Cell therapy using patient's own bone marrow may present option for heart disease
Cell therapy may present an option for patients with ischemic heart disease to use their own bone marrow cells to repair the damaged areas of their hearts, and may pave the way for future treatment options, according to the FOCUS trial, which will be presented as a late-breaking clinical trial March 24 at the 61st annual American College of Cardiology (ACC) scientific session.
This is the largest study to date to look at stem cell therapy, using a patient's own stem cells, to repair damaged areas of the heart in patients with chronic ischemic heart disease and left ventricular dysfunction. Researchers found that left ventricular ejection fraction (the percentage of blood leaving the heart's main pumping chamber) increased by a small but significant amount (2.7 percent) in patients who received stem cell therapy. The study also revealed that the improvement in ejection fraction correlated with the number of progenitor cells (CD34+ and CD133+) in the bone marrow; and this information will help in evaluating and designing future therapies and trials.
"FOCUS is an incredibly important trial, as it has informed the cell therapy community how to better treat this high-risk patient population, and allows us to enter into an exciting, next generation of stem cell therapy armed with more data," said study investigator Timothy D. Henry, MD, an interventional cardiologist at the Minneapolis Heart Institute® (MHI) at Abbott Northwestern Hospital in Minneapolis and director of research with the Minneapolis Heart Institute Foundation.
This multicenter study was conducted by the Cardiovascular Cell Therapy Research Network (CCTRN), which is supported through a research grant from the National Institutes of Health's National, Heart, Lung and Blood Institute (NHLBI), with the goal to evaluate novel stem cell-based treatment strategies for individuals with cardiovascular disease.
FOCUS will be presented at ACC.12 by its lead investigator Emerson C. Perin, MD, PhD, director of clinical research for cardiovascular medicine at the Texas Heart Institute, one of the five sites in the CCTRN. The Minneapolis Heart Institute is another site of the five in the network, and a large number of CCTRN patients were enrolled in Minnesota.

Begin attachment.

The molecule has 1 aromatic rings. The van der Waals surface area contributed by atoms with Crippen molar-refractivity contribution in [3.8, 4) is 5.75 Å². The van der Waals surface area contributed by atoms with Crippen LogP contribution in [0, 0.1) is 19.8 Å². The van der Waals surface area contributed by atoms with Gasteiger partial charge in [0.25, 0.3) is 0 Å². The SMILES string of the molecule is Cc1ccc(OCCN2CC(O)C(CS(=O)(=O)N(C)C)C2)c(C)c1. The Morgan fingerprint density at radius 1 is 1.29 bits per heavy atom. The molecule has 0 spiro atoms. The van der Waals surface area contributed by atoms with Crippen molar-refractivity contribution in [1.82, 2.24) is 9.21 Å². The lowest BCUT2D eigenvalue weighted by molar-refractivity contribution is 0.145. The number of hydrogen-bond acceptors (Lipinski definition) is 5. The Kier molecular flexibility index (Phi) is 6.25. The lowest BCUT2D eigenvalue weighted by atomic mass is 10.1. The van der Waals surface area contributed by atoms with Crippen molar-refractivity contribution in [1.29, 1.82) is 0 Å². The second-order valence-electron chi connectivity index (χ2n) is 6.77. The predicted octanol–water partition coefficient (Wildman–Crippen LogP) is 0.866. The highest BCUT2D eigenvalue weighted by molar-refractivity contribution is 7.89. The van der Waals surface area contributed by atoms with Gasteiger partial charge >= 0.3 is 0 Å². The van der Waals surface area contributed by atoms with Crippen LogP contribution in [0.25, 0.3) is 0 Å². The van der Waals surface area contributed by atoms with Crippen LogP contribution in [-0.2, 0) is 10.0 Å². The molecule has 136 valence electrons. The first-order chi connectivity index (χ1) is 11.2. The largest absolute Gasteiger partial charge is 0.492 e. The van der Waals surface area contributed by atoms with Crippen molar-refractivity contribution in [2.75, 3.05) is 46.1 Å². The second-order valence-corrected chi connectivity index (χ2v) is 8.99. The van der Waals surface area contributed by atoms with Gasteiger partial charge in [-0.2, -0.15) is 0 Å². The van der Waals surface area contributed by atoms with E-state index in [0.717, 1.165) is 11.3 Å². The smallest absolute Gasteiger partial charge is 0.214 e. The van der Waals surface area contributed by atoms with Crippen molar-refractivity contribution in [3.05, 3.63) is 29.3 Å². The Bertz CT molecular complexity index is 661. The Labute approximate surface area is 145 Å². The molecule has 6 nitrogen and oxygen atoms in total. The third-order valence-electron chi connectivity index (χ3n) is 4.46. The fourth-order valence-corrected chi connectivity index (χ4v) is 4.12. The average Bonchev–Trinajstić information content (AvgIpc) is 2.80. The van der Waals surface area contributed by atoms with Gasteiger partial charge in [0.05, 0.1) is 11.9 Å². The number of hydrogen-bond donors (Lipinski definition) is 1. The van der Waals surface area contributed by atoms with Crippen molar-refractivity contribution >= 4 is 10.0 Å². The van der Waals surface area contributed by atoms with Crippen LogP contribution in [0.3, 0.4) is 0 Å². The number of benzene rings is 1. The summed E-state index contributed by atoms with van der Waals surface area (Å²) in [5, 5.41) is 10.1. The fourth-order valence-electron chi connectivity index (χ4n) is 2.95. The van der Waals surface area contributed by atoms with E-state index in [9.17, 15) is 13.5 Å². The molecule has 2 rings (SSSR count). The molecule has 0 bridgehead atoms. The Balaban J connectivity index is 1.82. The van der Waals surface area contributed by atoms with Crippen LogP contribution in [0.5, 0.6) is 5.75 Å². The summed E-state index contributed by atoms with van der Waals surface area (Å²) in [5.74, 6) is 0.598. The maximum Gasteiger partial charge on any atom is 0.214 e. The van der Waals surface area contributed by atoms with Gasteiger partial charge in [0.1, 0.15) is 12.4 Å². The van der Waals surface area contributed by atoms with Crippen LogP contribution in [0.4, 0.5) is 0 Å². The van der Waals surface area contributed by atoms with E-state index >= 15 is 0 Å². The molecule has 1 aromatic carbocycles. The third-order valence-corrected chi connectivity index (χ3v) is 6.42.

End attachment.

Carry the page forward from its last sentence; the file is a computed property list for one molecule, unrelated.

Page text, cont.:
For this study, which took place between April 2009 and April 2011, the five sites randomly selected 92 patients to receive stem cell treatment or placebo. The symptomatic patients, with an average age 63, all had chronic ischemic heart disease and an ejection fraction of less than 45 percent (baseline 34 percent) along with heart failure and/or angina and were no longer candidates for revascularization. "These patients had no other options, as medical management failed to improve their symptoms," explained the study's co-investigator Jay Traverse, MD, an interventionalist cardiologist at the Minneapolis Heart Institute at Abbott Northwestern Hospital and physician researcher with the Minneapolis Heart Institute Foundation.
Bone marrow was aspirated from the patients and processed to obtain just the mononuclear fraction of the marrow. In patients randomly selected to receive stem cell therapy, physicians inserted a catheter into the heart's left ventricle to inject 100 million stem cells in more than 15 sites that showed damage on the electromechanical mapping image of the heart.
"Studies such as these are able to be completed much faster because of the team approach of the network" said Sonia I. Skarlatos, PhD, NHBLI's deputy director of the division of cardiovascular sciences and program director of CCTRN.
The FOCUS trial was designed to determine whether left ventricular end systolic volume and myocardial oxygen consumption improved in patients who received stem cell treatment. Researchers also wanted to see if nuclear scans of the heart showed a reversible change in perfusion defects in patients who had received the treatment.
While the study did not achieve its primary endpoint, the researchers found that those patients with more progenitor cell types had much better improvement with ejection fraction, explained Henry, and demonstrated a linear relationship between the number of CD34+ cells and the improvement in ejection fraction.
"As a result, these findings are revealing the importance of certain cell types that are delivered and that modifying the cells may create more robust cells capable of achieving better results in future studies," concluded Traverse.
The study will be simultaneously published in the Journal of the American Medical Association.
Provided by Minneapolis Heart Institute Foundation
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